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Digital portal imaging in Cobalt-60 radiation therapy

Jun 21, 2017, 5:10 PM
10m
Oral Presentation New Technologies in Radiation Oncology/Radiotherapy Session 14a - Imaging for planning and treatment delivery in External Beam Radiotherapy - Part 2

Speaker

L. John Schreiner (Cancer Centre of Southeastern Ontario at KGH)

Description

Introduction: Prior to the introduction of on-board kilovoltage X-ray imaging, portal imaging (that is, radiographic imaging with the megavoltage (MV) treatment beam) was the most effective way to verify the patient’s position for external beam radiation therapy. Portal imaging began with film based detectors and evolved to digital detectors known commonly as electronic portal imaging detectors (EPIDs). While the use of EPID based portal imaging has diminished somewhat in modern radiotherapy delivered on kV imaging equipped linear accelerators, MV portal imaging continues to play an important role since it directly relates the treatment beam geometry to the patient boney anatomy. Cobalt-60 (Co-60) therapy machines (which are still in widespread use in many parts of the world, due to their simplicity, reliability and relatively low cost) are generally not equipped for digital portal imaging. In this work, we show that the Co 60 unit’s large source size and high energy are not insurmountable obstacles to effective digital portal imaging. An amorphous silicon EPID whose output is sharpened and histogram-equalized, produces Co 60 digital portal images that clearly show the necessary bony anatomy in the pelvic, thoracic and cranial regions. These results suggest a simple EPID-based workflow for treatment verification that is compatible with conventional x-ray simulation for treatment planning. Methods: The experimental setup comprised of a Theratron 780C cobalt-60 irradiator (BEST Theratonics, Kanata, ON) equipped with amorphous silicon EPIDs mounted on a free-standing cart. The EPID was either a XRD1640 panel (Perkin Elmer Optoelectronics, Fremont, CA) or an aSi500 unit (Varian Medical Systems Palo Alto, CA). The phantoms to be imaged were mounted on a 3-axis computer controlled positioning stage. The phantom and the panel were positioned at various source to axis/source to detector distances to investigate effects of imaging geometry. Specifically, SAD/SDD was set at 80/100, 80/120, 100/125 and 100/140 (dimensions in cm). The frame integration time for EPID acquisition was 133ms for the XRD1640 experiments (100ms for aSi500 runs) and 4 frames were averaged for each image. The phantoms imaged were the anthropomorphic CIRS 801-P pelvis (CIRS, Norfolk, VA) and SBU-4 (Kyoto Scientific Specimens). These phantoms are designed to be representative of natural human anatomy. Raw images from the EPID required post-processing to yield viewable images of acceptable quality. Image processing was done using in-house software written in MATLAB (Mathworks, Natick, MA). Global contrast adjustments (window and level) were found to be important, but not always sufficient, for extracting useful images from the raw EPID data. Additional techniques, such as iterative deconvolution and contrast-limited adaptive histogram equalization (CLAHE) were used to enhance images. For comparison, some images were also taken on a Varian 6MV linear accelerator with a built-in aSi500 panel. Results: Qualitatively, it was found that the post-processed Co-60 images were comparable to the ones obtained with the 6MV portal imager and that they are sufficient to identify bony anatomy. Deconvolution sharpening increased image quality as determined by measured point spread functions. CLAHE processing improved local contrast, thus overcoming the two main disadvantages one would expect of imaging using the Co 60 source. Conclusions: These results suggest that portal imaging in the treatment beam of a cobalt 60 unit, using modern amorphous silicon EPIDs, is possible and potentially useful. With some post-processing to enhance sharpness and contrast, the image quality achievable with the Co-60 system approaches that of a 6 MV linear accelerator’s portal imager, and is adequate to identify key parts of the bony anatomy relative to the treatment beam. It is not necessary to have a fully integrated, gantry-mounted EPID system to achieve some of the benefits of portal imaging. An independent EPID mounted on a mobile stand would be sufficient to produce portal images and double-exposure fields like those shown here. The only electrical interface required between the EPID and the Co-60 unit would be a source-out synchronization pulse.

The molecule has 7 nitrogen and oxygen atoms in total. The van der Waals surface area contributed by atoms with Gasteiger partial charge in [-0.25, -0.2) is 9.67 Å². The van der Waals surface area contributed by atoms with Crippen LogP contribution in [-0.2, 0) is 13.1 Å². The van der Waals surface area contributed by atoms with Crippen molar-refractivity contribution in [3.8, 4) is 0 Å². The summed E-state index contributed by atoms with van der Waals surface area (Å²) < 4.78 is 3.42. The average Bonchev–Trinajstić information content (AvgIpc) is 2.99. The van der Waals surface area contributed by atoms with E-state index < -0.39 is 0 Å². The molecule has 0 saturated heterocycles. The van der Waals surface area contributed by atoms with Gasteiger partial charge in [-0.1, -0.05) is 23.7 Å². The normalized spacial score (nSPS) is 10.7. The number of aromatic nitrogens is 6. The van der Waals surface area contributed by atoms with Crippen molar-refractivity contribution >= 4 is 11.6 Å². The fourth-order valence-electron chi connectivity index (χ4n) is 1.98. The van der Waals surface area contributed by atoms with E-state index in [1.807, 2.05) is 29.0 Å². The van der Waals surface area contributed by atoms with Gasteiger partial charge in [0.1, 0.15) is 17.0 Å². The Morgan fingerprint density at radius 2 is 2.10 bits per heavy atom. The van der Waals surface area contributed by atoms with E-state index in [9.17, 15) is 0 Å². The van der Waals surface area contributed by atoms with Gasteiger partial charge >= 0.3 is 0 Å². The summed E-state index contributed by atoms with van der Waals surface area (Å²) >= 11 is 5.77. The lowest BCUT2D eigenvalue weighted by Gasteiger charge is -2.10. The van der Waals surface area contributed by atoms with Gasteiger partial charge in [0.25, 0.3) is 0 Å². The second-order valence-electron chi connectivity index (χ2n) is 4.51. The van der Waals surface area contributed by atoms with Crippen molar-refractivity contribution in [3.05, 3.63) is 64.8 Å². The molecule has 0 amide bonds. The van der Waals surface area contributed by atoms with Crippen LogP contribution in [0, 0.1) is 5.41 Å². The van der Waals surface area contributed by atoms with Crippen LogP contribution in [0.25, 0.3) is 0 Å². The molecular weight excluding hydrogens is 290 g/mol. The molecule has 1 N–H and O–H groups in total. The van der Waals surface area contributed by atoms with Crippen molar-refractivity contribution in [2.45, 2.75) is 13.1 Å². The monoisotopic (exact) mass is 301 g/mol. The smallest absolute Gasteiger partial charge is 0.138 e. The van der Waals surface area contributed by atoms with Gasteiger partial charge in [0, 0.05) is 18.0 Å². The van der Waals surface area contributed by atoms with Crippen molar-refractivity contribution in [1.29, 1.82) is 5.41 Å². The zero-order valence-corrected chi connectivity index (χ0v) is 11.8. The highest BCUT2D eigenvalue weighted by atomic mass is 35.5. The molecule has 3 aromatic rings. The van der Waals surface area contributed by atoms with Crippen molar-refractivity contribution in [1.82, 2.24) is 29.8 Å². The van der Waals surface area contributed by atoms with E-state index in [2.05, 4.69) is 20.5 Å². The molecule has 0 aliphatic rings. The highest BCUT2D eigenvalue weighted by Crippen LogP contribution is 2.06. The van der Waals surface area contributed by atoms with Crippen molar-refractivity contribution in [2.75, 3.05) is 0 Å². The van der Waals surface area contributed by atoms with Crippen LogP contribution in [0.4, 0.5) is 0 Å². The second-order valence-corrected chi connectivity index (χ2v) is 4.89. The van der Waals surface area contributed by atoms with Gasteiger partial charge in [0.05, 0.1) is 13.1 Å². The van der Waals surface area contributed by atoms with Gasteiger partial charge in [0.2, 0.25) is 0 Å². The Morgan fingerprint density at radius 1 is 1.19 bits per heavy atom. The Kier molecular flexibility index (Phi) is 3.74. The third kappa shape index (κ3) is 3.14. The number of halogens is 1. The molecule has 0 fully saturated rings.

Country Canada
Institution Cancer Centre of Southeastern Ontario

Primary author

Matthew Marsh (Queen's University)

Co-authors

Andrew Kerr (Cancer Centre of Southeastern Ontario) Ingrid Lai (Queen's University) L. John Schreiner (Cancer Centre of Southeastern Ontario at KGH)

Presentation materials